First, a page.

Decals: Complete Early Poems

$16.95

by Oliverio Girondo

December 11, 2018
poems | pb | 120 pgs.
5.5" x 8.5" 
978-1-940953-87-8

An important influence on Jorge Luis Borges and others, Oliverio Girondo was at the center of Argentine poetry in the twentieth century. His first two books demonstrate his cosmopolitan wanderlust and avant-garde aesthetics. Twenty Poems to Be Read on the Streetcar crisscrosses Europe and the Americas on trams, express trains, and ocean liners. Decalcomania takes the reader on a tour of Spain that cleverly deflates its romantic appeal, but reinvigorates it with a glamour found in Girondo’s intensive wordplay and idiosyncratic flare for metaphor.

Translated from the Spanish by Rachel Galvin & Harris Feinsod
Illustrations by the Author

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About the Author:

Oliverio Girondo (Argentina, 1891-1967) was one of the most important Latin American poets of the twentieth century. He published seven volumes of poetry, including Twenty Poems to Be Read on the Streetcar, Decalcomania, Scarecrow (Within the Reach of All), and In the Moremarrow. He was at the center of an Argentine vanguard called the Grupo Florida, which included Jorge Luis Borges, Macedonio Fernández, Xul Solar, and Norah Lange, whom he married.

About the Translators: 

Harris Feinsod is associate professor of English and Comparative Literature at Northwestern University. He is the author of a literary history, The Poetry of the Americas: From Good Neighbors to Countercultures, as well as many essays on modernist literature in Europe and the Americas. He is the director of Open Door Archive.

Rachel Galvin is an award-winning poet, translator, and scholar. Her books include two collections of poetry, Pulleys & Locomotion and Elevated Threat Level; a work of criticism, News of War: Civilian Poetry 1936-1945; and Hitting the Streets, a translation from the French of Raymond Queneau. She is a co-founder of the Outranspo, an international creative translation collective, and assistant professor at the University of Chicago.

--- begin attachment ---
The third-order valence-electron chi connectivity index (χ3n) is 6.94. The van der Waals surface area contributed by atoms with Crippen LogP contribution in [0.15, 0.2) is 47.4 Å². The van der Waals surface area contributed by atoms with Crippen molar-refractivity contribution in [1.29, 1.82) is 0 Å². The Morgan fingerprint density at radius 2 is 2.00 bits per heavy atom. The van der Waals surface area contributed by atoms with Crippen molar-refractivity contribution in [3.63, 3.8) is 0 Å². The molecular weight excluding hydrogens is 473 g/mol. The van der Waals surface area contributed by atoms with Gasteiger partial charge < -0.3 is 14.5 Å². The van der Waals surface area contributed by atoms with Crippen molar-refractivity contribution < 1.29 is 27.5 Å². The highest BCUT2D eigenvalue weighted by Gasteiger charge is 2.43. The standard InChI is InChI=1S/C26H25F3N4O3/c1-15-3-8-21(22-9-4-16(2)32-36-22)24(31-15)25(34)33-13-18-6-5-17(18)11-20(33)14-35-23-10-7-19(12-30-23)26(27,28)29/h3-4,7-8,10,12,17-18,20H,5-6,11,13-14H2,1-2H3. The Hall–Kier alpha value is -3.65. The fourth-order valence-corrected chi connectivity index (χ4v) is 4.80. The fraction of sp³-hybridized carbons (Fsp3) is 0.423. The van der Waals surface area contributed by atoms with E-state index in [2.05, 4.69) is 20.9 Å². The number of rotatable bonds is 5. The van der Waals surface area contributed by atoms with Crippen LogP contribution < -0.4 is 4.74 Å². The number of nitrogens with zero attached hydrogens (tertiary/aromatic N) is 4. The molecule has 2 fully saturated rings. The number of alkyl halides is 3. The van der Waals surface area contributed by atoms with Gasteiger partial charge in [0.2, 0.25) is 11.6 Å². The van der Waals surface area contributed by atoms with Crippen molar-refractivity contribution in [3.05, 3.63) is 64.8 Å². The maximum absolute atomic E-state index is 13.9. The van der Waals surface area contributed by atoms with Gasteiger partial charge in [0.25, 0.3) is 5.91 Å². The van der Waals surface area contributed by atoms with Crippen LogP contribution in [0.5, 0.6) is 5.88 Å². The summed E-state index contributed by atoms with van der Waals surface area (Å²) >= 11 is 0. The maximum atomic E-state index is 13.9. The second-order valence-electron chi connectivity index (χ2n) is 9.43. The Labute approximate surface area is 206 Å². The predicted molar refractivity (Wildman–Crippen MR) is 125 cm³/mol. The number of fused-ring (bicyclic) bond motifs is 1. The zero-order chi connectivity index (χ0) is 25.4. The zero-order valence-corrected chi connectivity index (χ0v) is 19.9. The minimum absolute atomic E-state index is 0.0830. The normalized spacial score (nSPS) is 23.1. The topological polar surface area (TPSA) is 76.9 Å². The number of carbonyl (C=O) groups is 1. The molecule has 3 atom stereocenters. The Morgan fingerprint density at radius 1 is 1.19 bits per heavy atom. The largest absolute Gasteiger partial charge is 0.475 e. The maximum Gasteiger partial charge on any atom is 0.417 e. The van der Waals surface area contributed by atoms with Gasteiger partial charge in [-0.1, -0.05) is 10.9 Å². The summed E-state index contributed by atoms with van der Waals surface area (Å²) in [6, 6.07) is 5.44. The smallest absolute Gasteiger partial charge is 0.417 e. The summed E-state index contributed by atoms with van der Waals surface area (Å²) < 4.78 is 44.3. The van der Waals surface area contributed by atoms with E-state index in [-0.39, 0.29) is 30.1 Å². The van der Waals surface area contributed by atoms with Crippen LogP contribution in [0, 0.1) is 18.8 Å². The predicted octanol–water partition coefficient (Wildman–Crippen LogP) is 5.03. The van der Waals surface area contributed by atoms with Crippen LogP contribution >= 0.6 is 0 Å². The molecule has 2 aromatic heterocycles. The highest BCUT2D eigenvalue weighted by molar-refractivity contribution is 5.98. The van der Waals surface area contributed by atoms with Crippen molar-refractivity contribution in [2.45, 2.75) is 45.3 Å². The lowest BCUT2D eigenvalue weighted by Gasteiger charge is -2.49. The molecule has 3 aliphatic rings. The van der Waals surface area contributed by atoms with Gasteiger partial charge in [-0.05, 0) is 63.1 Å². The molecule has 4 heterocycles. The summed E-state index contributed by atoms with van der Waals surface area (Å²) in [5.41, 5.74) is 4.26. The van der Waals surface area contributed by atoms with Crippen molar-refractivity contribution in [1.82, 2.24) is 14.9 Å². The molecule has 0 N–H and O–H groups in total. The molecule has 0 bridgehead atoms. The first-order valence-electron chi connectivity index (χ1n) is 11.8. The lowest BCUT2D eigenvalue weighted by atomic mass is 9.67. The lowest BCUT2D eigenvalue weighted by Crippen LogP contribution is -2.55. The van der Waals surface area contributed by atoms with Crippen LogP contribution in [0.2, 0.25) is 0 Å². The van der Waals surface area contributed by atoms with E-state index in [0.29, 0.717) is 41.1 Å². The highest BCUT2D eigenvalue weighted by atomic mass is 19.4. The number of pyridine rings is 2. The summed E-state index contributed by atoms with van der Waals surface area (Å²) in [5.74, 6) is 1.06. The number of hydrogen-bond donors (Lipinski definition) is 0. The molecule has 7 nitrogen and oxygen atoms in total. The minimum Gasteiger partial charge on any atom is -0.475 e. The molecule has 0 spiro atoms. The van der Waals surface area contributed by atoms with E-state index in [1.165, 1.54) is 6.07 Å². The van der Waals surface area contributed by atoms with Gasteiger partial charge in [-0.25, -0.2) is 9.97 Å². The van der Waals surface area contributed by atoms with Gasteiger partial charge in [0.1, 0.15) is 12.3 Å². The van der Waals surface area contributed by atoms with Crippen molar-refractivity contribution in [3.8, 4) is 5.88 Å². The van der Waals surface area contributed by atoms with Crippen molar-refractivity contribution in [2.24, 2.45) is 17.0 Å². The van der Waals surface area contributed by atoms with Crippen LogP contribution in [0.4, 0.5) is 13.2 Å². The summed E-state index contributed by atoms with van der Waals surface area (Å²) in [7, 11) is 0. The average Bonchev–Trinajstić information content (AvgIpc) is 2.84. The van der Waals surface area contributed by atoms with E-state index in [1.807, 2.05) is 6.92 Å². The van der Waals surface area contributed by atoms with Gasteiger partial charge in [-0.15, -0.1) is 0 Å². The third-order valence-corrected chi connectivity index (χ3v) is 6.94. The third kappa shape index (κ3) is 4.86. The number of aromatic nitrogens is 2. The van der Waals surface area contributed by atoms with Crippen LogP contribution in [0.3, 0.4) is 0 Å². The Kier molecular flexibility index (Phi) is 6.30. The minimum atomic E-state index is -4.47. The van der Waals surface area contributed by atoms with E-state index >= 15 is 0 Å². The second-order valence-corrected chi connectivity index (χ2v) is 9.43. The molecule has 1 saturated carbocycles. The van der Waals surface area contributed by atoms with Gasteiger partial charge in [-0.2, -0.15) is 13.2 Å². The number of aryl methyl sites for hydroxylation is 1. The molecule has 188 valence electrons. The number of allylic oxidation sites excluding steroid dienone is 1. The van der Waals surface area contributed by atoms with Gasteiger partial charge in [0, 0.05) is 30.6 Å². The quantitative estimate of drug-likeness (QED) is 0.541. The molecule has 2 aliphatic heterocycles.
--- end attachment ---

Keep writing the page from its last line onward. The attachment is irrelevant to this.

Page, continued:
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 “Girondo’s poetry is a song to the transgressive imagination, an assault on routine. . . . Unlike other experimental artists, his gestures usually transcended mere provocation. His work not only paved the way for a rigorous vanguardia, with a profound theoretical basis, but it also took up the quotidian as a field of action, enriching it with an absurd humor that ties it to a Hispanic tradition that stretches from Quevedo and Gracián to Ramón Gómez de la Serna, Julio Cortázar, or Augusto Monterroso. Both shores of the language, with their intense cultural differences, are present (and both are parodied) in these poems that are something like scenes of self-criticism.” —Andrés Neuman

“Girondo’s effectiveness undeniably frightens me. I came to his work from the suburbs of my own verse, from that long line of mine where there are sunsets and little lanes and a blurry girl who looks clear next to a sky-blue balustrade. I saw him as so skillful, so apt at hopping off a streetcar in full stride, being reborn safe and sound amid the menace of car horns and stepping away from the passing crowd, that I felt provincial next to him. . . . Girondo is a violent one. He looks on things at length and suddenly gives them a smack.” —Jorge Luis Borges